Disability Retirement under FERS & CSRS: The character of each day

What does the day bring?  Do we awaken, put our finger up to the winds of time or the breeze of the day and ask that question before getting up, dressing and opening the door into a world beyond that may or may not fulfill the promises we believe to be granted?  Or, regardless of the indications, the barometers that forewarn or the compass that fails to direct, do we nevertheless move forward and tackle the challenges faced or otherwise deliberately and willfully avoid?

Does it make a difference, in an “objective” sense, whether we consult the horoscope or check the biodynamic calendar to see if it is an “unfortunate” day to engage in this or that activity; or to stay away from groups of people identified by certain signs or symptoms, revealed or otherwise concealed?

What determines the character of each day – the world at large, the elements within, of the person who steps out into the world?  Or, like the old puzzle that even the Sphinx could not answer, is it by genetic dominance, predetermination and the innate structure of our DNA, or the environment that one is brought up in that forms and conforms the individual personality, content and essence of an individual?

It is always interesting to observe the ritualistic tendencies of each individual that one engages in before battling the turmoil of the day’s challenges; whether one exercises before or after; does eating a meal energize or bloat; are there superstitions embraced before the car door is opened and shut and the engine of time begins the day; these and more determine the character, for many, of each day.

For the Federal employee and U.S. Postal worker who must by necessity battle with the medical condition unasked for, unsolicited and without regard to a choice of superstitions allowed, the character of each day has already been somewhat determined.  The only question remaining is, can you endure the harassment from the job, the lack of respect and the constant undermining of accommodations requested by forging forward despite the lack of character in others already shown each day, or is it time to prepare an effective Federal Disability Retirement application, to be filed with the U.S. Office of Personnel Management, whether the Federal or Postal employee is under FERS, CSRS or CSRS Offset?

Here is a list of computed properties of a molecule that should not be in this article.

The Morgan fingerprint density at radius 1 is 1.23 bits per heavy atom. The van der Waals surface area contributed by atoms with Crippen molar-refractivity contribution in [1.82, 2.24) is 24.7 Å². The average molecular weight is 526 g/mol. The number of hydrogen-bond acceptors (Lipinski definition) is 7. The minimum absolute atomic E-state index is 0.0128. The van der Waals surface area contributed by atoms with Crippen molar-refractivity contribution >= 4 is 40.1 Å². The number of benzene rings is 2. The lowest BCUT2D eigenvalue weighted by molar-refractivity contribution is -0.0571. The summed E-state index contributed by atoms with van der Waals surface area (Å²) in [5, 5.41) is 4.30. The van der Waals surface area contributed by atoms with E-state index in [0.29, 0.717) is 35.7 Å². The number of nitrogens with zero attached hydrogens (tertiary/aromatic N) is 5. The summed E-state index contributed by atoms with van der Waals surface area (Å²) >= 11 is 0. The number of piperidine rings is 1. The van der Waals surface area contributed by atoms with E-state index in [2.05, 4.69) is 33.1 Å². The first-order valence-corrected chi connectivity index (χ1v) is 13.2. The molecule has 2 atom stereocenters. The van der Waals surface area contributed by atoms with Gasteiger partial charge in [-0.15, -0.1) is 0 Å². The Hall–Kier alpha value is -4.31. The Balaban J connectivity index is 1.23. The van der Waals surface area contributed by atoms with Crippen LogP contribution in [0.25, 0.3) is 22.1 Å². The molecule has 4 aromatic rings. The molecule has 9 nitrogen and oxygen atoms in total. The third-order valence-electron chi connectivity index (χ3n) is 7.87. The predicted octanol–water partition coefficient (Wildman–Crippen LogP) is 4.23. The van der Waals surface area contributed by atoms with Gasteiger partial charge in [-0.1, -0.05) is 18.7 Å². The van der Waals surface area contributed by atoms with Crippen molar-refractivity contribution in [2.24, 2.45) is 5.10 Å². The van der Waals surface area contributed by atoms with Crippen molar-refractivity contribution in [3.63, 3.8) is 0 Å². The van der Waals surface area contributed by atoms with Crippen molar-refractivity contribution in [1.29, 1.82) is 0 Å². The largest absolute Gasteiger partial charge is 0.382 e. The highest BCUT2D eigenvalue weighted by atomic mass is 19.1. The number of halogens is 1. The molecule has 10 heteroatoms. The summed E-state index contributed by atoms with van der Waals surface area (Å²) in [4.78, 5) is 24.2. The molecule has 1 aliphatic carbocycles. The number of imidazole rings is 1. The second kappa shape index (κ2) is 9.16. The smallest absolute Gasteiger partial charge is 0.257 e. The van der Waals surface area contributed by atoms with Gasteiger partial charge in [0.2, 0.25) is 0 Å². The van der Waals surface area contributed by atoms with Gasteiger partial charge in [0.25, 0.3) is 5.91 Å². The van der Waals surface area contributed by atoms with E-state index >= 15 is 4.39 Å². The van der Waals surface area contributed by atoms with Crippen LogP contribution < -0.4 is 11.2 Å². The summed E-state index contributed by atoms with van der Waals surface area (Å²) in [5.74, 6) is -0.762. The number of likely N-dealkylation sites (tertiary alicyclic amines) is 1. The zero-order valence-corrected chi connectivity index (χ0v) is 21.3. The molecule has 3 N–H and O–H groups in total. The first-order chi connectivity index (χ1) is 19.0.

Sometimes, the character of the each day is determined not so much by the content of one’s own inner strength, but by the lack thereof in others, and that is something that you cannot do anything about except to “move on” and leave behind the Federal agency or the Postal facility that fails to show any character at all, each day or any day.

Sincerely,

Robert R. McGill, Esquire

 

Medical Retirement for Federal Employees: How truly ordinary we are

Every now and again, someone will make that inane statement that seems to fly by in a discourse of overwhelming linguistic overcrowding of so many such pearls of wisdom:  “Oh, we’re all just human.”  Is it a logical tautology in a strict sense?  The “we” referred to is obviously a subject which includes individual human beings; the “human” described and identified, is the same as the “we” previously posited.  So, it is the same as saying:  “Oh, humans are all just human.”

If that were said, instead, would we not turn with a puzzled look of suspicion, as if the statement made was uttered in such a nonsensical term that the meeting of eyes would, or at least should, erupt with uncontrollable laughter like two hyenas cackling at the full moon?  Or, despite the inane nature of meaninglessness, do we all have a shared cultural norm of language, such that we recognize and comprehend such statements?  For, the sentence itself evokes meanings of shared belief: We are all less than perfect; Don’t worry about it, we all do that from time to time; The ordinariness of human frailty allows for each to give another the benefit of the doubt.